India makes progress against some health risk factors, but lifestyle disease burden rises

High BP, blood sugar and household air pollution from solid fuels were estimated to cause 7.8%, 5.2% and 4.7% of total health loss in India in 2013, respectively


New Delhi: More Indians are suffering from diseases connected with high blood pressure, blood sugar and cholesterol, responsible for 3.3 million premature deaths in 2013, said a study published in The Lancet journal on Friday.

But the loss to human health from ailments associated with childhoood undernutrition and unsafe water sources has lessened, found the study led by the Institute for Health Metrics and Evaluation (IHME), an independent global health research centre at the University of Washington. The Public Health Foundation of India (PHFI) took part in the study.

The study analysed of 79 health risk factors in 188 countries. The study examined which risk factors contribute to loss of health as well as death. Researchers used DALYs, or disability-adjusted life years, to measure overall health loss. One DALY equals one lost year of healthy life. DALYs are measured as the sum of years of life lost due to early death and years of healthy life lost due to disability.

High blood pressure, high blood sugar and household air pollution from solid fuels were estimated to cause 7.8%, 5.2% and 4.7% of the total health loss in India in 2013, respectively. These three risk factors together contributed to 3.3 million premature deaths in India in 2013.

The other major contributors to health loss in India are unsafe water sources, tobacco smoking, alcohol use, high blood cholesterol and outside air pollution. The contribution of unsafe water sources and poor sanitation, as well as child and maternal undernutrition, to health loss have dropped significantly since 1990, but these are still substantial contributors to health loss in India.

The risk factors examined in the study contributed to a total of 30.8 million deaths worldwide in 2013, up by one-fifth from 25.1 million deaths in 1990. The top risks associated with death among both men and women globally are high blood pressure, smoking, high body mass index, and high fasting plasma glucose.

But the greatest cumulative impact on health comes from a poor diet. A combination of 14 dietary risk factors contributed to the highest number of deaths worldwide through ailments like ischemic heart disease, stroke and diabetes.

“It is remarkable that the contribution of metabolic risk factors such as high blood pressure, blood sugar and cholesterol, and that of poor diet and alcohol use, to health loss has doubled in India over the past quarter of a century,” said Lalit Dandona, professor at PHFI and IHME, who led the work of this study in India.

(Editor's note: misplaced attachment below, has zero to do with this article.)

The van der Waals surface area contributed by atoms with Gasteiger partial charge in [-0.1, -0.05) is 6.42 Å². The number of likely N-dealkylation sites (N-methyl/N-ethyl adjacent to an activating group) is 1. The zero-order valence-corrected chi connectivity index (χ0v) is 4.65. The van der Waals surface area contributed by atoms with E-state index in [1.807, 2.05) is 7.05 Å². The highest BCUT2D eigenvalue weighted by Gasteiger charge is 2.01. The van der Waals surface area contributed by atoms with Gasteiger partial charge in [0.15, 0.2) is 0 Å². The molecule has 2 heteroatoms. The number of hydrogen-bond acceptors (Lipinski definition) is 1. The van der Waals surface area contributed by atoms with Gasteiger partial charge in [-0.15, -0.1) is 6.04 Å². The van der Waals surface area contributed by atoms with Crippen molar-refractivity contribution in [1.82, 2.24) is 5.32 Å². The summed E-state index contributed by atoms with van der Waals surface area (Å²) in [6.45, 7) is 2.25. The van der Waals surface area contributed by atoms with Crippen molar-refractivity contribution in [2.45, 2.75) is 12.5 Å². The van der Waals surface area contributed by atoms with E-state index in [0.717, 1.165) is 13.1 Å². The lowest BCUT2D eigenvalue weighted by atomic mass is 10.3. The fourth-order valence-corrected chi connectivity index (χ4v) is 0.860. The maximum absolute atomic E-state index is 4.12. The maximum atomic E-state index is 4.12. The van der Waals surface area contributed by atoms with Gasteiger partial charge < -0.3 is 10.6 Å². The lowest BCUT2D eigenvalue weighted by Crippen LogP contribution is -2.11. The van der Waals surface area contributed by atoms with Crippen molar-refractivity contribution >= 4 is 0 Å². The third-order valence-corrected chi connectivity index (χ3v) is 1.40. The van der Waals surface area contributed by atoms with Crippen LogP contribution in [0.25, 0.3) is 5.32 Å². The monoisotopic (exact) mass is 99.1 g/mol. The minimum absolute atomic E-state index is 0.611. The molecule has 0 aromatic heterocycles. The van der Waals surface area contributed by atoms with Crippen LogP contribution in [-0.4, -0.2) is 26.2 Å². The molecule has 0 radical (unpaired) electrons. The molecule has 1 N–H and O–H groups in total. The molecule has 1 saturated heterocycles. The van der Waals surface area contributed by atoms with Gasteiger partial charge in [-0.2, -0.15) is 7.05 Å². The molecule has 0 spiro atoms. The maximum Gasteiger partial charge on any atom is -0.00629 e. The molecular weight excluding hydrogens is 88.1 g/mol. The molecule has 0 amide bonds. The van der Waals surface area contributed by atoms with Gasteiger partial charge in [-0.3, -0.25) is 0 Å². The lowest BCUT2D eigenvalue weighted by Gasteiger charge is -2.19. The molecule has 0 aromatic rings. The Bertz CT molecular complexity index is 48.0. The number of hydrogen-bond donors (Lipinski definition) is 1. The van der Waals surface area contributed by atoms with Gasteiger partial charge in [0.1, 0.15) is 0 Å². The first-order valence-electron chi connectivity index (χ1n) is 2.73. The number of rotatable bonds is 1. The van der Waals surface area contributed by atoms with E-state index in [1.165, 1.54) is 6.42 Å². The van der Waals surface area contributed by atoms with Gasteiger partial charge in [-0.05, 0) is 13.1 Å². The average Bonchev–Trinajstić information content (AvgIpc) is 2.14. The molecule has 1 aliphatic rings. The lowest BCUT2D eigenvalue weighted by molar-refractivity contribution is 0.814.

“On the other hand, the contribution of unsafe water and sanitation, and child and maternal undernutrition, to health loss has halved in India but these are still significant causes of disease burden. Parallel to this, air pollution and tobacco smoking continue to be major contributors to health loss in India. The findings from this study provide useful pointers for where policy emphasis is needed to improve population health in India.”

“Metabolic risk factors that include high blood pressure, blood sugar and cholesterol, along with unhealthy dietary habits and smoking are responsible for about 5.2 million premature deaths in India every year,” said D.K. Srinath Reddy, who is president of PHFI and member of the GBD Scientific Council. “This trend will continue to increase unless effective prevention strategies to address these risk factors are implemented in India rapidly.”

India is part of a global landscape with tremendous regional variations. In much of the Middle East and Latin America, high body mass index is the No. 1 risk associated with health loss. In South and South-East Asia, household air pollution is a leading risk, and India also grapples with high risks of unsafe water and childhood undernutrition.

The study includes several risk factors—wasting, stunting, unsafe sex, no hand-washing with soap—in its analysis for the first time. Another first is the factoring in of HIV into the calculation of intimate partner violence.

The addition of wasting, which was associated with about one out of every five deaths in children under five in 2013, and stunting, which contributed to 3.5% of under-five deaths, highlights the importance of child undernutrition as a risk factor.

Unsafe sex took a huge toll on global health, contributing to 82% of HIV/AIDS deaths and 94% of HIV/AIDS deaths among 15- to 19-year-olds in 2013.

“There’s great potential to improve health by avoiding certain risks like smoking and poor diet as well as tackling environmental risks like air pollution,” said IHME director Christopher Murray, who led the study globally. “The challenge for policy-makers will be to use what we know to guide prevention efforts and health policies.”

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